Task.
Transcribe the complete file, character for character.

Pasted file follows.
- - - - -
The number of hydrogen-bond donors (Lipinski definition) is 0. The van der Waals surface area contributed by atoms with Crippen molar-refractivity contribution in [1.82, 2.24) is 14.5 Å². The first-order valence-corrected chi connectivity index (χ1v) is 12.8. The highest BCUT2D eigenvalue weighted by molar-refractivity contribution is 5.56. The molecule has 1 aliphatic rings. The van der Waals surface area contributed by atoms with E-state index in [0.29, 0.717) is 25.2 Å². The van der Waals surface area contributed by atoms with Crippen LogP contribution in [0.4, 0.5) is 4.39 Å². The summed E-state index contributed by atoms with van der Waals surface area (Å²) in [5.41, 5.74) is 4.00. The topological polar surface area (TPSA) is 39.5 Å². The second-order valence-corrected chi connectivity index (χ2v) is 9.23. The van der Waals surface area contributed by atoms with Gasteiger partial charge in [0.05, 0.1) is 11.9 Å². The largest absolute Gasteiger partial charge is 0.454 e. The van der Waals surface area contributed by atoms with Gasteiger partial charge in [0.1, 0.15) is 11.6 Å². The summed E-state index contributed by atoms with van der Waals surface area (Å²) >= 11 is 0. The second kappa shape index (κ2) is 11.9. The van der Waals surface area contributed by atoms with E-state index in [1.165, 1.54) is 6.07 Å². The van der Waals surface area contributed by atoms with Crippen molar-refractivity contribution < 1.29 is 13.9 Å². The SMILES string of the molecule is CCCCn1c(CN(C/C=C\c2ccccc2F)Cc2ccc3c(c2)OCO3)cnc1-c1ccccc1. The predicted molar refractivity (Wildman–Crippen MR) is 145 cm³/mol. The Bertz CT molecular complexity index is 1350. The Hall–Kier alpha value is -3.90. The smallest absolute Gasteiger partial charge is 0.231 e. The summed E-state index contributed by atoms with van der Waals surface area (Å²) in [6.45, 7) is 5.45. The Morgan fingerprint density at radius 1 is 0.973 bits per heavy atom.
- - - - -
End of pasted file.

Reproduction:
The number of hydrogen-bond donors (Lipinski definition) is 0. The van der Waals surface area contributed by atoms with Crippen molar-refractivity contribution in [1.82, 2.24) is 14.5 Å². The first-order valence-corrected chi connectivity index (χ1v) is 12.8. The highest BCUT2D eigenvalue weighted by molar-refractivity contribution is 5.56. The molecule has 1 aliphatic rings. The van der Waals surface area contributed by atoms with E-state index in [0.29, 0.717) is 25.2 Å². The van der Waals surface area contributed by atoms with Crippen LogP contribution in [0.4, 0.5) is 4.39 Å². The summed E-state index contributed by atoms with van der Waals surface area (Å²) in [5.41, 5.74) is 4.00. The topological polar surface area (TPSA) is 39.5 Å². The second-order valence-corrected chi connectivity index (χ2v) is 9.23. The van der Waals surface area contributed by atoms with Gasteiger partial charge in [0.05, 0.1) is 11.9 Å². The largest absolute Gasteiger partial charge is 0.454 e. The van der Waals surface area contributed by atoms with Gasteiger partial charge in [0.1, 0.15) is 11.6 Å². The summed E-state index contributed by atoms with van der Waals surface area (Å²) >= 11 is 0. The second kappa shape index (κ2) is 11.9. The van der Waals surface area contributed by atoms with E-state index in [1.165, 1.54) is 6.07 Å². The van der Waals surface area contributed by atoms with Crippen molar-refractivity contribution < 1.29 is 13.9 Å². The SMILES string of the molecule is CCCCn1c(CN(C/C=C\c2ccccc2F)Cc2ccc3c(c2)OCO3)cnc1-c1ccccc1. The predicted molar refractivity (Wildman–Crippen MR) is 145 cm³/mol. The Bertz CT molecular complexity index is 1350. The Hall–Kier alpha value is -3.90. The smallest absolute Gasteiger partial charge is 0.231 e. The summed E-state index contributed by atoms with van der Waals surface area (Å²) in [6.45, 7) is 5.45. The Morgan fingerprint density at radius 1 is 0.973 bits per heavy atom.